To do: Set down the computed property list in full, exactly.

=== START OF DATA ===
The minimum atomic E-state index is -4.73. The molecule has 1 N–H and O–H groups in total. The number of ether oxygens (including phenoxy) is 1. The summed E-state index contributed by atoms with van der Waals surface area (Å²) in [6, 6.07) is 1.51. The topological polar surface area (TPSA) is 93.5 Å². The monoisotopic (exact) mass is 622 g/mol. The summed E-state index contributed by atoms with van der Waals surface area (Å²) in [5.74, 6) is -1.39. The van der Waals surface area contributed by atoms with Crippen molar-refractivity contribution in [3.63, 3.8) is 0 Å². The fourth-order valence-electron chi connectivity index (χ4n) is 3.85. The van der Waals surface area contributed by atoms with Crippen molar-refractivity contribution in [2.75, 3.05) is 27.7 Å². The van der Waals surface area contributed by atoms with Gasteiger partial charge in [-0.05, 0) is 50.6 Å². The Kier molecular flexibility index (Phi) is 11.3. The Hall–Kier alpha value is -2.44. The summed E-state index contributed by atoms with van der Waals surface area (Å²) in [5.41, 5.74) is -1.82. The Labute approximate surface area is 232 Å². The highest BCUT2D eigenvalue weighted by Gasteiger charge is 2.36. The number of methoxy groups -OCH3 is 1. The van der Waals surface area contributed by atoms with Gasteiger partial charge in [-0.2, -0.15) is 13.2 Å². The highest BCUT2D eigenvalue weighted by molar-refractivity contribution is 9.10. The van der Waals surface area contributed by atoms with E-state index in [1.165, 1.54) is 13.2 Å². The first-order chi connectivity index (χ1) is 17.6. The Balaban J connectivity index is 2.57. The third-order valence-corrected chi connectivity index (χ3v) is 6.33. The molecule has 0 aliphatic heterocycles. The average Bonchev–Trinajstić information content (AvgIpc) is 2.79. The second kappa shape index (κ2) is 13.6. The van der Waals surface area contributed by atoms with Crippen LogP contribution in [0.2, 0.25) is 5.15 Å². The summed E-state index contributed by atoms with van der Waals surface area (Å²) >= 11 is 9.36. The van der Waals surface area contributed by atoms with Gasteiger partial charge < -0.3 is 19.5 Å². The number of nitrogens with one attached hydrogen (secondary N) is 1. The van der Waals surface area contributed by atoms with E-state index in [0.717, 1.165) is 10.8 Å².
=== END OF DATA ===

The minimum atomic E-state index is -4.73. The molecule has 1 N–H and O–H groups in total. The number of ether oxygens (including phenoxy) is 1. The summed E-state index contributed by atoms with van der Waals surface area (Å²) in [6, 6.07) is 1.51. The topological polar surface area (TPSA) is 93.5 Å². The monoisotopic (exact) mass is 622 g/mol. The summed E-state index contributed by atoms with van der Waals surface area (Å²) in [5.74, 6) is -1.39. The van der Waals surface area contributed by atoms with Crippen molar-refractivity contribution in [3.63, 3.8) is 0 Å². The fourth-order valence-electron chi connectivity index (χ4n) is 3.85. The van der Waals surface area contributed by atoms with Crippen molar-refractivity contribution in [2.75, 3.05) is 27.7 Å². The van der Waals surface area contributed by atoms with Gasteiger partial charge in [-0.05, 0) is 50.6 Å². The Kier molecular flexibility index (Phi) is 11.3. The Hall–Kier alpha value is -2.44. The summed E-state index contributed by atoms with van der Waals surface area (Å²) in [5.41, 5.74) is -1.82. The Labute approximate surface area is 232 Å². The highest BCUT2D eigenvalue weighted by Gasteiger charge is 2.36. The number of methoxy groups -OCH3 is 1. The van der Waals surface area contributed by atoms with Gasteiger partial charge in [-0.2, -0.15) is 13.2 Å². The highest BCUT2D eigenvalue weighted by molar-refractivity contribution is 9.10. The van der Waals surface area contributed by atoms with E-state index in [1.165, 1.54) is 13.2 Å². The first-order chi connectivity index (χ1) is 17.6. The Balaban J connectivity index is 2.57. The third-order valence-corrected chi connectivity index (χ3v) is 6.33. The molecule has 0 aliphatic heterocycles. The average Bonchev–Trinajstić information content (AvgIpc) is 2.79. The second kappa shape index (κ2) is 13.6. The van der Waals surface area contributed by atoms with Crippen LogP contribution in [0.2, 0.25) is 5.15 Å². The summed E-state index contributed by atoms with van der Waals surface area (Å²) >= 11 is 9.36. The van der Waals surface area contributed by atoms with Gasteiger partial charge < -0.3 is 19.5 Å². The number of nitrogens with one attached hydrogen (secondary N) is 1. The van der Waals surface area contributed by atoms with E-state index in [0.717, 1.165) is 10.8 Å².